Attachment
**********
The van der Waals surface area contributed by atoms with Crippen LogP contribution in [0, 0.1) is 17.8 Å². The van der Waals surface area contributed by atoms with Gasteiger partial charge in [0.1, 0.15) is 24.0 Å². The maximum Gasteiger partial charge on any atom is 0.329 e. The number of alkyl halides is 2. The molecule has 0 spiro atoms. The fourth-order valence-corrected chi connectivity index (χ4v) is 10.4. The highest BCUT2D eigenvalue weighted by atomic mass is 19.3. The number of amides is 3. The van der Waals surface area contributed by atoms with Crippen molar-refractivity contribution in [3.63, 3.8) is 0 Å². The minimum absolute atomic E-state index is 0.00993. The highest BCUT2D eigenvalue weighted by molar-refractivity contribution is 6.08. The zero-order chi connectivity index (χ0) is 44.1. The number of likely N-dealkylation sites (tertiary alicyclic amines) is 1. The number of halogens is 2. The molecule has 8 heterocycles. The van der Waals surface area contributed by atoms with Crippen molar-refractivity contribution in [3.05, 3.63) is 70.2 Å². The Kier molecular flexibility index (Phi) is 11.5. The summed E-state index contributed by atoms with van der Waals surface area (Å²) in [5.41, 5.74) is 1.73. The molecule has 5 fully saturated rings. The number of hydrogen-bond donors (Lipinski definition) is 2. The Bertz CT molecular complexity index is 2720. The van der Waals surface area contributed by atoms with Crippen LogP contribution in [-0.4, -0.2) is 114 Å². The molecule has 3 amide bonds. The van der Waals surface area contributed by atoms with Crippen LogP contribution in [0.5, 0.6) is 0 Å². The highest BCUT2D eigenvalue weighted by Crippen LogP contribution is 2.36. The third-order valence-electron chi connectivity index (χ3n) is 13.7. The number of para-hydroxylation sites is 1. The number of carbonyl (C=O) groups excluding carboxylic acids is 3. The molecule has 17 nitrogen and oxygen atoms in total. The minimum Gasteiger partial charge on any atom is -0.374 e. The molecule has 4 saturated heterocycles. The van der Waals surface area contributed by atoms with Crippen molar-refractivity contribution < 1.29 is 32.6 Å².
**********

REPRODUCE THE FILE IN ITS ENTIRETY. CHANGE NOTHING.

The van der Waals surface area contributed by atoms with Crippen LogP contribution in [0, 0.1) is 17.8 Å². The van der Waals surface area contributed by atoms with Gasteiger partial charge in [0.1, 0.15) is 24.0 Å². The maximum Gasteiger partial charge on any atom is 0.329 e. The number of alkyl halides is 2. The molecule has 0 spiro atoms. The fourth-order valence-corrected chi connectivity index (χ4v) is 10.4. The highest BCUT2D eigenvalue weighted by atomic mass is 19.3. The number of amides is 3. The van der Waals surface area contributed by atoms with Crippen molar-refractivity contribution in [3.63, 3.8) is 0 Å². The minimum absolute atomic E-state index is 0.00993. The highest BCUT2D eigenvalue weighted by molar-refractivity contribution is 6.08. The zero-order chi connectivity index (χ0) is 44.1. The number of likely N-dealkylation sites (tertiary alicyclic amines) is 1. The number of halogens is 2. The molecule has 8 heterocycles. The van der Waals surface area contributed by atoms with Crippen molar-refractivity contribution in [3.05, 3.63) is 70.2 Å². The Kier molecular flexibility index (Phi) is 11.5. The summed E-state index contributed by atoms with van der Waals surface area (Å²) in [5.41, 5.74) is 1.73. The molecule has 5 fully saturated rings. The number of hydrogen-bond donors (Lipinski definition) is 2. The Bertz CT molecular complexity index is 2720. The van der Waals surface area contributed by atoms with Crippen LogP contribution in [-0.4, -0.2) is 114 Å². The molecule has 3 amide bonds. The van der Waals surface area contributed by atoms with Crippen LogP contribution in [0.5, 0.6) is 0 Å². The highest BCUT2D eigenvalue weighted by Crippen LogP contribution is 2.36. The third-order valence-electron chi connectivity index (χ3n) is 13.7. The number of para-hydroxylation sites is 1. The number of carbonyl (C=O) groups excluding carboxylic acids is 3. The molecule has 17 nitrogen and oxygen atoms in total. The minimum Gasteiger partial charge on any atom is -0.374 e. The molecule has 4 saturated heterocycles. The van der Waals surface area contributed by atoms with Crippen molar-refractivity contribution < 1.29 is 32.6 Å².